When Jamie kindly gifted us a copy of his new book “Kids in Quarantine: 178 Ways to Stop Your Children From Driving You Crazy During a Global Pandemic (which has come at the best possible time with us being seriously low on ideas) we asked if he’d be interested in writing a post for the readers at The Stevenson Life. Luckily for us he agreed!


If you’re reading this article then there’s a very good chance that you’re getting a bit fed up with quarantine, specifically, kids in quarantine; you’ve completely exhausted all of your child-friendly activities, and could do with a bit of inspiration.

Well you’re in luck, because a new book, Kids in Quarantine: 178 Ways to Stop Your Children From Driving You Crazy During a Global Pandemic by Jamie Wilco, is here to help you out, with a huge list of suggestions for how to make your household more happy and healthy during these strange times.

There are twelve chapters in the book, divided into three sections: ‘Having Fun’, Learning and Fitness’ and ‘Let’s Get Serious’.  Below is a sample of some of the ‘Being Creative’ chapter


Enter competitions.  You’ll have much better odds with contests that require some kind of creative entry, such as drawing a picture of writing a story – most people can’t be bothered to put a few minutes’ effort in, giving you a huge advantage if you can.

How: Money Saving Expert has an excellent guide on how to enter competitions in the most effective way possible.

Take part in the ’30 Day Lego Challenge’.  This is a list of construction tasks, one for each day – everything from creating your dream bedroom to designing a new flag.

How:  You can see a copy of the 30 Day Lego Challenge on Freehomeschooldeals.com.

Play ‘the Monster Game’.  Fold a piece of paper into three sections.  One person draws the head, one person draws the torso (without seeing the head), the third person draws the legs (without seeing the head or torso).

How: See The Game Gal‘s guide for more info.

Learn how to take better photos, and then set up a photo shoot.  Candid, spontaneous photos are great, but taking a few minutes to set up a family shot will give you much more professional results.  It’s not important whether you use a ‘proper’ camera or a smartphone, it’s more about what you do with it. 

How:  Digital Photography School has a useful short guide to improving your photography (lighting is everything!).  This Petapixel article shows you how to make a really memorable and fun movie-inspired photoshoot without spending any money.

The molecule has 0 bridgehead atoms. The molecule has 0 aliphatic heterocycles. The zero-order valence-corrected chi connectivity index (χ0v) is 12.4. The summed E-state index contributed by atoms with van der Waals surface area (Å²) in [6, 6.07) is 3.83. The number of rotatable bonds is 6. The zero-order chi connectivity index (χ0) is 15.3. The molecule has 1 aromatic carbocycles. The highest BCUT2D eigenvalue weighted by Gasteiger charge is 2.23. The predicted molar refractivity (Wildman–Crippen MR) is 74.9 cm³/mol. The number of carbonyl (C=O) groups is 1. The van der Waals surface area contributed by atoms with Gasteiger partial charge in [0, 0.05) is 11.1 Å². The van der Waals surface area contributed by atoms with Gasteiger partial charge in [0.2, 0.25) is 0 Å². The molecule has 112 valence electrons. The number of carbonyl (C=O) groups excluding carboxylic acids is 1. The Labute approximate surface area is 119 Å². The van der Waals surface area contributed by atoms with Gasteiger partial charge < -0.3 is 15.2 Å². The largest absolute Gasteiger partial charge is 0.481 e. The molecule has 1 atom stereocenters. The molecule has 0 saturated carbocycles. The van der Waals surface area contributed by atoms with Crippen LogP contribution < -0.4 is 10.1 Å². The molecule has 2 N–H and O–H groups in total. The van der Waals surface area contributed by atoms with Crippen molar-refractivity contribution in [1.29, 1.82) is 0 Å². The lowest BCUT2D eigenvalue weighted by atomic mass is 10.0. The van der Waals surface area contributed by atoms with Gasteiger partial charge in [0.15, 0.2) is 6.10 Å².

Turn your photos into masterpieces, using Google‘s Art Transfer.  The feature, found on the Art & Culture app, allows you to transform your family photos into the artistic style of the likes of Van Gogh, Da Vinci and Monet.

How: See the The Verge‘s article, and download the Art & Culture app on your phone.

Draw portraits of each other.  Have everyone take turns to draw each other, and then reveal the results at the end.  Alternatively, make an attempt at self-portraits.  Whether your creations are amazing or hilariously bad, they’ll make a unique addition to your wall.

How: You can use any material; paint, pencils – even drawing on to Post-it Notes with regular pens. 

Recreate something from Pinterest or Etsy.  Search through these sites and find a nice little project you can work on.  Even if your results look nothing like the originals, you’ll have fun and maybe learn some new skills.

How: This really depends on your tastes – the best thing is to go to Pinterest, Etsy or similar site and see what catches your eye.

Learn the art of origami.  This is one of the few hobbies where you don’t need anything to start (except for a scrap of paper of course).  Many origami designs can be recreated with napkins too, which will give you a nice little party trick the next time you’re out at a restaurant.

How:  Youtube is the place to go – try Craft TV‘s tutorial on how to make a simple dog.  For themed origami, search for ‘origami’ and then your children’s favourite shows or videos game, and see what comes up.  ‘Pokemon origami’  is particularly good.

Learn how to make balloon animals.  If you can make a poodle or a sword out of nothing, young children will think you’re some kind of wizard.

How: The Spruce Crafts has a guide to making some of the more basic designs.

Buy some chalkboard paper to stick on your wall.  Being in quarantine can mean a lot of sitting around – encourage your children to stay on their feet by putting chalkboard paper on the wall.

How: It’s available from most good arts and craft stores.

Make sock puppets.  Who needs Sesame Street or The Muppets when you can throw together some socks, buttons and a bit of thread and make your own totally unique set of characters.

How: Check out Handmade Charlotte‘s ideas.